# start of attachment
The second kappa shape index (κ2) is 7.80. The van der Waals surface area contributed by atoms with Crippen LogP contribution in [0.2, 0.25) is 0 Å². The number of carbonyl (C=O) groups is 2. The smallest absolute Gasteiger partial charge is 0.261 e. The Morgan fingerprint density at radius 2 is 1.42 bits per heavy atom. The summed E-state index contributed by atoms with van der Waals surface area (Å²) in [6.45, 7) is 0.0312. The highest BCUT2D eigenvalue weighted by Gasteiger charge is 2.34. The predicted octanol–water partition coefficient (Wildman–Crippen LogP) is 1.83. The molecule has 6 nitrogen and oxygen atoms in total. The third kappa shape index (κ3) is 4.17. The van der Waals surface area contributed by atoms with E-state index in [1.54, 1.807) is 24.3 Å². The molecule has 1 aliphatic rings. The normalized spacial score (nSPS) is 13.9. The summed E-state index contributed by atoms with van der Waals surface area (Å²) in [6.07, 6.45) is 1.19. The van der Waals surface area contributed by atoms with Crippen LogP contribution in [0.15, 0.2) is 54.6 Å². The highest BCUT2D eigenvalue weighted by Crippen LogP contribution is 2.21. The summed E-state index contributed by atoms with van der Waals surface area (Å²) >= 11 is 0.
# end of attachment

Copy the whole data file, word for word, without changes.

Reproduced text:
The second kappa shape index (κ2) is 7.80. The van der Waals surface area contributed by atoms with Crippen LogP contribution in [0.2, 0.25) is 0 Å². The number of carbonyl (C=O) groups is 2. The smallest absolute Gasteiger partial charge is 0.261 e. The Morgan fingerprint density at radius 2 is 1.42 bits per heavy atom. The summed E-state index contributed by atoms with van der Waals surface area (Å²) in [6.45, 7) is 0.0312. The highest BCUT2D eigenvalue weighted by Gasteiger charge is 2.34. The predicted octanol–water partition coefficient (Wildman–Crippen LogP) is 1.83. The molecule has 6 nitrogen and oxygen atoms in total. The third kappa shape index (κ3) is 4.17. The van der Waals surface area contributed by atoms with E-state index in [1.54, 1.807) is 24.3 Å². The molecule has 1 aliphatic rings. The normalized spacial score (nSPS) is 13.9. The summed E-state index contributed by atoms with van der Waals surface area (Å²) in [6.07, 6.45) is 1.19. The van der Waals surface area contributed by atoms with Crippen LogP contribution in [0.15, 0.2) is 54.6 Å². The highest BCUT2D eigenvalue weighted by Crippen LogP contribution is 2.21. The summed E-state index contributed by atoms with van der Waals surface area (Å²) >= 11 is 0.